The Band continues to be the number one supporter of athletics at Stanford. Members sacrifice academic and social life to cheer on Stanford football, volleyball, basketball, and other teams (water polo, tennis, soccer, lacrosse, rugby, to name a few) across the country. (The Band frequently spends out of its own budget to accompany teams on trips because the Athletic Department will not provide that funding.) During the last football season, I made sure that we played for every single first down, every single third down stop, every turnover, and other big plays (in addition to timeouts) to inspire both the team and the crowd. (Unfortunately, these were few and far between this year, but this still surpasses the activity of any other Pac-10 band, including U$C*). Those in Spokane last weekend will recognize that the Band led cheers during every Cardinal defensive (and almost every offensive) possession of both games. Frankly, no person or group provides more consistent support for Stanford athletes. In contrast, other Stanford students continue to exhibit pathetic support for their classmates. Even the traditionally strong 6th Man Club now begins to empty before games even end. This year's Arizona game was the only game (including Cal) that even approached the intensity we used to have at every home game. As far as alumni are concerned, they continue to pay their money to sit silently in their seats, adding nothing to the atmosphere beyond the red shirt they wear. It amuses me to no end reading their posts, hearing them complain about lack of vocal support when I watch them sit on their hands in Spokane, in San Jose, in LA, and even in Maples and Stanford Stadium.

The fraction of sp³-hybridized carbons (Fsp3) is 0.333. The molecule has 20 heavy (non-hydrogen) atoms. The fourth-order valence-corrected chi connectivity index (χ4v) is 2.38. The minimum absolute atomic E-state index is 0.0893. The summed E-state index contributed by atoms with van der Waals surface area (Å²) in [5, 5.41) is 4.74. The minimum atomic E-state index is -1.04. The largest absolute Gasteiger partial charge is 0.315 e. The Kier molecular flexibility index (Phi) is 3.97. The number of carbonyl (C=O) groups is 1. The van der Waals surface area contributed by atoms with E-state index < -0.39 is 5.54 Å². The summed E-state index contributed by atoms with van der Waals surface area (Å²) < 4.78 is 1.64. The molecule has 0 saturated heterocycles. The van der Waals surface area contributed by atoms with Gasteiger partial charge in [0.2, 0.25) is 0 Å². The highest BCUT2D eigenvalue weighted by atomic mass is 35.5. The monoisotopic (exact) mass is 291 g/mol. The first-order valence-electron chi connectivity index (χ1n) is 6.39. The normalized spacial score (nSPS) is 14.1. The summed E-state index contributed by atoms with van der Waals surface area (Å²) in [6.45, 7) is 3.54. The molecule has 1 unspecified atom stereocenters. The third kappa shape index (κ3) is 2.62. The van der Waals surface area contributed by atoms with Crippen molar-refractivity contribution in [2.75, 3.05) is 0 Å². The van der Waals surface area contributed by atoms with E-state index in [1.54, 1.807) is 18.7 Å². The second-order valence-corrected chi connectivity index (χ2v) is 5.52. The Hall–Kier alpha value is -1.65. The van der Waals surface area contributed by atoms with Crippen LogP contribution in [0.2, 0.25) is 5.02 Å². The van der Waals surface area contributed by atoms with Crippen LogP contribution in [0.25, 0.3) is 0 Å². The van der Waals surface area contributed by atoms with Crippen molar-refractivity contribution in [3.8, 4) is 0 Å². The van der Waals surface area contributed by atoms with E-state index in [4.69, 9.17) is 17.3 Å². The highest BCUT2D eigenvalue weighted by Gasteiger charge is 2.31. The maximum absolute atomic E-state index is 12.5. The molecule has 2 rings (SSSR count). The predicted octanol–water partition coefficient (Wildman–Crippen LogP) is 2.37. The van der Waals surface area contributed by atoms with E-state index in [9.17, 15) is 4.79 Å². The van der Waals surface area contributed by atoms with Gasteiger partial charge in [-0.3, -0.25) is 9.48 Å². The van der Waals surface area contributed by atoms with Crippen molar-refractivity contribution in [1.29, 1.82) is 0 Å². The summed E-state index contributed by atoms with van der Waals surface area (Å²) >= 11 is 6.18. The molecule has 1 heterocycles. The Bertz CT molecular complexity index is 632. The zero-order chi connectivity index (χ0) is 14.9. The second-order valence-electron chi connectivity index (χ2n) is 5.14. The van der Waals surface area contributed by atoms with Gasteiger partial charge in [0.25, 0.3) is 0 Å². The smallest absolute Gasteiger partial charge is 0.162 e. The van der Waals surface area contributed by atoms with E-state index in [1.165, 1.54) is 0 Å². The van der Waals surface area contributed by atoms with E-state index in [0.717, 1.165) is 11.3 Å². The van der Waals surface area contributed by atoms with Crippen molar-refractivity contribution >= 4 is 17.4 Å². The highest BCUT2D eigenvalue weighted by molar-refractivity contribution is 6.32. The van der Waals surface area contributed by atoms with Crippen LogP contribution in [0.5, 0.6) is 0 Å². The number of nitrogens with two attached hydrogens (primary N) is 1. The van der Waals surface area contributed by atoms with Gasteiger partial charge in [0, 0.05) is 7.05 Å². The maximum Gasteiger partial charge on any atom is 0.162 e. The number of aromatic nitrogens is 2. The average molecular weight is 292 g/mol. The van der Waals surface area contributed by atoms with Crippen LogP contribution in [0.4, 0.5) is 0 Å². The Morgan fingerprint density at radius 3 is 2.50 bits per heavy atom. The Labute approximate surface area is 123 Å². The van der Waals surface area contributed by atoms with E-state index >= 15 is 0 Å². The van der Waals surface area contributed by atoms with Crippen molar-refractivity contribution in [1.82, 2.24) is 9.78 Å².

Musically, the Band continues to shine during basketball season. LSJUMB arrangements blow the formulaic and overplayed standards of other bands out of the water. In a setting where the ground is leveled in terms of numbers, the Band adds volume and intensity that other bands do not. While reception in Pac-10 environments where the Band is familiar (recently Spokane, Anaheim, San Diego) is relatively lukewarm, new audiences always love the Band (see New Orleans, Boston, or Birmingham). As has been discussed before on the message boards, the style of playing is best suited to basketball. The Band fills out our space in terms of numbers, sits in a confined space that is musically helpful, and plays rock music suited to the fast-paced nature of basketball. Because numbers are limited, only the best musicians perform; the Band is at its best in this environment.
Football presents more challenges. The LSJUMB does not enjoy the advantages of most every college marching band in the country (scholarships, recruiting privileges, early arrival to school, mandatory participation of music majors, a student body of 20,000-30,000, etc). The musical demands of the Band are incredible: whereas the U$C band plays only five songs during the course of an entire football game, the LSJUMB plays from a 70-song folder without ever repeating a song. Every musician in Band is welcome, meaning that the facility of the group as a whole is lowered. The musical demands are increased – for simple reasons of physics - it is more difficult to play together across a field of 100 yards than in bleachers 20 feet across. The Band does not enjoy the numerical advantages of other Bands – against U$C, the LSJUMB was able to field less than half the 200 members their band brought – and thus has difficulty matching volume in such a large venue.